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Against the Wind: A Map of the Anti-Offshore Wind Network in the Eastern United States

Today, we released "Against the Wind: A Map of the Anti-Offshore Wind Network in the Eastern United States," which provides an unparalleled window into how fossil fuel interests are working with climate denial think tanks and community groups to obstruct offshore wind projects.

These community groups have made national headlines for their opposition to projects in Rhode Island, Massachusetts, and New Jersey. They appear to be new organizations that operate organically and independently, but they often share legal support, personnel, talking points, and financial resources with major organizations that have been blocking climate policy for the last several decades. Knowingly or not, they are executing a strategy laid out for them by climate obstructionists in 2012.

We show how think tanks in the anti-offshore wind movement have received donations from six fossil fuel-interested donors between 2017 and 2021. Of these donations, $16,278,401 has gone to members of a grassroots-appearing coalition at the center of the movement.

As public relations and obstruction specialists actively engage local groups to block offshore wind projects, the climate and environmental justice consequences are dire. Offshore wind projects may struggle to get off the ground, locking us into catastrophic climate consequences experienced disproportionately by Black, Indigenous, Latine, and low-income communities.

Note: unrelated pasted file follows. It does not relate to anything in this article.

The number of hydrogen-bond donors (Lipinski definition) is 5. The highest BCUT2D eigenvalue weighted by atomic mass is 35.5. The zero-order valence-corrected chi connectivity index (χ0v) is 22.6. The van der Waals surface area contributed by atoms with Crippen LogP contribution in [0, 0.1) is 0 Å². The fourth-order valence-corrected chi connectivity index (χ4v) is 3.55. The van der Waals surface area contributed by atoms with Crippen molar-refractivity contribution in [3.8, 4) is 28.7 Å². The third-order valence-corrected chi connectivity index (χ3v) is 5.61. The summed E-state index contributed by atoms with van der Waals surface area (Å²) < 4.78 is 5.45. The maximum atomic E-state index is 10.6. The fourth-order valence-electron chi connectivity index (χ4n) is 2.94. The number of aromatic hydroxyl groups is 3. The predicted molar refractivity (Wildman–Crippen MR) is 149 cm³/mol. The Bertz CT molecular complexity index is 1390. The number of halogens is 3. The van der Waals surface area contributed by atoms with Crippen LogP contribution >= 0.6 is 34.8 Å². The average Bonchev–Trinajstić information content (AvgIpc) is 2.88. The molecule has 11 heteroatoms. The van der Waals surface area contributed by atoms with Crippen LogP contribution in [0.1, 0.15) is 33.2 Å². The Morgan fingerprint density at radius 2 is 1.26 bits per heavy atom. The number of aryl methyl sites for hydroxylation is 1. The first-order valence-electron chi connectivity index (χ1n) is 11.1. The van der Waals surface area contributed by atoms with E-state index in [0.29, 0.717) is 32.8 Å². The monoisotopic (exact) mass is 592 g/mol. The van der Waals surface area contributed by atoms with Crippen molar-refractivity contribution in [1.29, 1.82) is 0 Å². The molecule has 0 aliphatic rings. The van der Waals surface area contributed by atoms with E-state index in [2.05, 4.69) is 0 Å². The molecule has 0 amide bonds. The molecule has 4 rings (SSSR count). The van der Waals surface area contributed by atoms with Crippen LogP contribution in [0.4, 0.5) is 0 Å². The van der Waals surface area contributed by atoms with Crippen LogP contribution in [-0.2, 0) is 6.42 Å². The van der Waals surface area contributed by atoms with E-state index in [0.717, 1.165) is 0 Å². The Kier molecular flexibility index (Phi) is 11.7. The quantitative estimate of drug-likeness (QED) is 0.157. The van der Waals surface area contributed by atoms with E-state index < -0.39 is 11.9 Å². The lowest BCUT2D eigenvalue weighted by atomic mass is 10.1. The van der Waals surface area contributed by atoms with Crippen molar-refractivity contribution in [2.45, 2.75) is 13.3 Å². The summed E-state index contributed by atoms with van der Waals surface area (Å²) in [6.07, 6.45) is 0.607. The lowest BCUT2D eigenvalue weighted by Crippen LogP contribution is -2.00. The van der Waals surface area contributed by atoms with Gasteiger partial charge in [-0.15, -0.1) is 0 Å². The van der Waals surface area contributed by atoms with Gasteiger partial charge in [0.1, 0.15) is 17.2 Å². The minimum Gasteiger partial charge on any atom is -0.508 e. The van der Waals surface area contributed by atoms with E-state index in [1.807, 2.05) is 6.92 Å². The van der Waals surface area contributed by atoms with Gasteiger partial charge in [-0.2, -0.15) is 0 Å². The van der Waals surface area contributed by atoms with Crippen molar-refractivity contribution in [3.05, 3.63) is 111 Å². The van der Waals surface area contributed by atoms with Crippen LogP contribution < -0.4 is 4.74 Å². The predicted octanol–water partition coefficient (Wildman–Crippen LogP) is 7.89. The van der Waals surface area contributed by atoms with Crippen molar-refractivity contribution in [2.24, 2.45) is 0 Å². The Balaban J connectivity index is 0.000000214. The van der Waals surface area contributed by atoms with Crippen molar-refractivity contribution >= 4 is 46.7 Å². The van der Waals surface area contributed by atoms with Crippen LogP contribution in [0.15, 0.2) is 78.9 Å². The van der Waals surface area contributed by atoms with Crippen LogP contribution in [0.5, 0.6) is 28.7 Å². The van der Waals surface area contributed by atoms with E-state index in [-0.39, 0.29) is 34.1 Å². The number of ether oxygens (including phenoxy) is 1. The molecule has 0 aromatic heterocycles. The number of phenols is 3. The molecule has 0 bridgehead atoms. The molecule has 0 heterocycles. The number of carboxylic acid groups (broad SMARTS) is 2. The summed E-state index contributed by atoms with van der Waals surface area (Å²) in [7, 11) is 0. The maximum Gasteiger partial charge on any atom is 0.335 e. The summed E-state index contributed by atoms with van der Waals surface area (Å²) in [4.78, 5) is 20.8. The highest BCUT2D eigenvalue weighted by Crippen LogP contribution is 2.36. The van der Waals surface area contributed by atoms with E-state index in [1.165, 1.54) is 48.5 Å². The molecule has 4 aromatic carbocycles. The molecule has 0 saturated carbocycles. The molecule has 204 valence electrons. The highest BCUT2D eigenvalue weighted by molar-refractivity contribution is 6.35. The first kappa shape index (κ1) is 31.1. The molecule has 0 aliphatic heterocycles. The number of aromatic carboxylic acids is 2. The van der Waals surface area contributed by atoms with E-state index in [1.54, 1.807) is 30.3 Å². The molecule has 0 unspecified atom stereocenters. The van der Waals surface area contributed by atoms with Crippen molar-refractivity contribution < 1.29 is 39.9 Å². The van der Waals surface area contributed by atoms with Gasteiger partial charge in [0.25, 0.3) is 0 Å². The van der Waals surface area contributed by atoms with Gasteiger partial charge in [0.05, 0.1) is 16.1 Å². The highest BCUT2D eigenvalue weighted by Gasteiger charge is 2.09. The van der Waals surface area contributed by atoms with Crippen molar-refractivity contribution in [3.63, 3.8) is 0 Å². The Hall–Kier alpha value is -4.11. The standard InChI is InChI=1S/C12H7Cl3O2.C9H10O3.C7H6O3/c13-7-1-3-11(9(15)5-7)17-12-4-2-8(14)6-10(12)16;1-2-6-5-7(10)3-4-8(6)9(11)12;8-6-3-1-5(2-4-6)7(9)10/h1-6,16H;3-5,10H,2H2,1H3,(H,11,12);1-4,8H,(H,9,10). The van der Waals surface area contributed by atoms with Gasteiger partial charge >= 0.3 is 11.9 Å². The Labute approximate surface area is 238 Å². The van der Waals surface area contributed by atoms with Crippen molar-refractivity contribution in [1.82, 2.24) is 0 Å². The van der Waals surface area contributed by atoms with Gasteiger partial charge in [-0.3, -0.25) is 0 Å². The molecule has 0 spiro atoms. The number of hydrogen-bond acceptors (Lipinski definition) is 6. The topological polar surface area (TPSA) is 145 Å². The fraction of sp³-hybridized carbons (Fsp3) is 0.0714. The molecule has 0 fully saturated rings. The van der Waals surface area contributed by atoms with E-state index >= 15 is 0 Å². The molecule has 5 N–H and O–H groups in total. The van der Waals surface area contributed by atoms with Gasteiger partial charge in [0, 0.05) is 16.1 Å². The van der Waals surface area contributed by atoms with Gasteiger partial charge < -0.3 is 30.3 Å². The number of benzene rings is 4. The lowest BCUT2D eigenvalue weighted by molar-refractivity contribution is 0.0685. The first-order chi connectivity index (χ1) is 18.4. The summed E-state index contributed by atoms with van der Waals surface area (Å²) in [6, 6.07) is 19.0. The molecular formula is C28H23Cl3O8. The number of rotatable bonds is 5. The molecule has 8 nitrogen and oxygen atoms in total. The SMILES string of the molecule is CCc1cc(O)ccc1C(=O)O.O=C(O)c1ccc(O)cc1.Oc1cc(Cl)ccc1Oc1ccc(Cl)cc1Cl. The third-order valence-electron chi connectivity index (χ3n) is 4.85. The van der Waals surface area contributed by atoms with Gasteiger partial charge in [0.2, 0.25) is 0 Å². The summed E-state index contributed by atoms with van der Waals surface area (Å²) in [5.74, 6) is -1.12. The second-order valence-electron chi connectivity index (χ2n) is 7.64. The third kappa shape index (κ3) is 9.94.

Disclaimer: This report represents an initial phase of research about the network of opposition to offshore wind development, produced by a team of undergraduate students in Brown University’s Climate and Development Lab. The statements, views, opinions, and information contained in the report are personal to the authors, and do not necessarily reflect those of Brown University.

*Against the Wind has been amended. Correspondence sent from Mr. Shellenberger after the publication of our report states his organization Environmental Progress has no “ties” to the nuclear industry “beyond email correspondence.” The Climate and Development Lab regrets any error.



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